Neyses, Ludwig UL; Mohamed, TMA; Abou-Leisa, R et al

in Nature Communications (2016)

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See detailA microfluidics-based in vitro model of the gastrointestinal human-microbe interface.
Shah, Pranjul UL; Fritz, Joëlle UL; Glaab, Enrico UL et al

in Nature communications (2016), 7

Changes in the human gastrointestinal microbiome are associated with several diseases. To infer causality, experiments in representative models are essential, but widely used animal models exhibit ... [more ▼]

Changes in the human gastrointestinal microbiome are associated with several diseases. To infer causality, experiments in representative models are essential, but widely used animal models exhibit limitations. Here we present a modular, microfluidics-based model (HuMiX, human-microbial crosstalk), which allows co-culture of human and microbial cells under conditions representative of the gastrointestinal human-microbe interface. We demonstrate the ability of HuMiX to recapitulate in vivo transcriptional, metabolic and immunological responses in human intestinal epithelial cells following their co-culture with the commensal Lactobacillus rhamnosus GG (LGG) grown under anaerobic conditions. In addition, we show that the co-culture of human epithelial cells with the obligate anaerobe Bacteroides caccae and LGG results in a transcriptional response, which is distinct from that of a co-culture solely comprising LGG. HuMiX facilitates investigations of host-microbe molecular interactions and provides insights into a range of fundamental research questions linking the gastrointestinal microbiome to human health and disease. [less ▲]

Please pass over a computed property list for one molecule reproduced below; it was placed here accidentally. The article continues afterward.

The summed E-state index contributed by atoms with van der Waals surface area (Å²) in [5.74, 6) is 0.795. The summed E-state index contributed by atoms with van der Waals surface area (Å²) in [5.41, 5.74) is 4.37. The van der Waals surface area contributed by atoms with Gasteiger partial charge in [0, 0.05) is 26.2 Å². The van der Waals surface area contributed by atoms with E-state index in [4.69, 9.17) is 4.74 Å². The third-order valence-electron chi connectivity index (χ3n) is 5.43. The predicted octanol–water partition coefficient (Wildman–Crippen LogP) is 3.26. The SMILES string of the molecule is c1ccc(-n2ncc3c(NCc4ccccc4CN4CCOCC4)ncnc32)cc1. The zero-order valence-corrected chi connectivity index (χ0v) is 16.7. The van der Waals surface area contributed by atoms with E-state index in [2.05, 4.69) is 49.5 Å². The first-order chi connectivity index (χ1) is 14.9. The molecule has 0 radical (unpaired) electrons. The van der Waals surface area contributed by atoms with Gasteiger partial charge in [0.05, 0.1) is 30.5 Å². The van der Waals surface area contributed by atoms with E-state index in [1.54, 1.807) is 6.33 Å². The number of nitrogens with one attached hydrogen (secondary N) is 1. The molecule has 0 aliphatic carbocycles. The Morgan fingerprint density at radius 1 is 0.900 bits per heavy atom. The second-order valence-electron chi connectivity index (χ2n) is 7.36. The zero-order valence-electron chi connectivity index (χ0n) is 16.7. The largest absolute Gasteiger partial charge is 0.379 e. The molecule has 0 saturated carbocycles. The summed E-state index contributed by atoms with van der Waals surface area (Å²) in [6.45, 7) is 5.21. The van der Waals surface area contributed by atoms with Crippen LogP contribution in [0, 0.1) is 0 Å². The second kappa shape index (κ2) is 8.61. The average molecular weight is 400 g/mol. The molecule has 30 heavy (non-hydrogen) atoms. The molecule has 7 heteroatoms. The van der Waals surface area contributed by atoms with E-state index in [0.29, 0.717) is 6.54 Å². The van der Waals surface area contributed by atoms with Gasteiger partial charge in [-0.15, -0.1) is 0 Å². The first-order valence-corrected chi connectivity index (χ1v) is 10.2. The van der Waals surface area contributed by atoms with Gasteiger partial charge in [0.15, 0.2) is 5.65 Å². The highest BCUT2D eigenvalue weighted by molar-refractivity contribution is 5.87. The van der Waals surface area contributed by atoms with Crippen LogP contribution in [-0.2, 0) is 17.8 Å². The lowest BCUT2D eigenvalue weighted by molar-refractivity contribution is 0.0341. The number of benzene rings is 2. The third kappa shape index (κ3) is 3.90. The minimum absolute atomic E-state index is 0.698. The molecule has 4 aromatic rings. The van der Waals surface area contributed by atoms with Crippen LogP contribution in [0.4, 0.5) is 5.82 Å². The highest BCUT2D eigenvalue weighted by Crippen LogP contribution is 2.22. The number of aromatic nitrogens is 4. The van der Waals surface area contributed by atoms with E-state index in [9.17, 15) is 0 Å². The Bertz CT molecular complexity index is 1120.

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See detailUltrafast acousto-optic mode conversion in optically birefringent ferroelectrics
Lejman, Mariusz; Vaudel, Gwenaelle; Infante, Ingrid C. et al

in NATURE COMMUNICATIONS (2016), 7

The ability to generate efficient giga-terahertz coherent acoustic phonons with femtosecond laser makes acousto-optics a promising candidate for ultrafast light processing, which faces electronic device ... [more ▼]

The ability to generate efficient giga-terahertz coherent acoustic phonons with femtosecond laser makes acousto-optics a promising candidate for ultrafast light processing, which faces electronic device limits intrinsic to complementary metal oxide semiconductor technology. Modern acousto-optic devices, including optical mode conversion process between ordinary and extraordinary light waves (and vice versa), remain limited to the megahertz range. Here, using coherent acoustic waves generated at tens of gigahertz frequency by a femtosecond laser pulse we reveal the mode conversion process and show its efficiency in ferroelectric materials such as BiFeO3 and LiNbO3. Further to the experimental evidence, we provide a complete theoretical support to this all-optical ultrafast mechanism mediated by acousto-optic interaction. By allowing the manipulation of light polarization with gigahertz coherent acoustic phonons, our results provide a novel route for the development of next-generation photonic-based devices and highlight new capabilities in using ferroelectrics in modern photonics. [less ▲]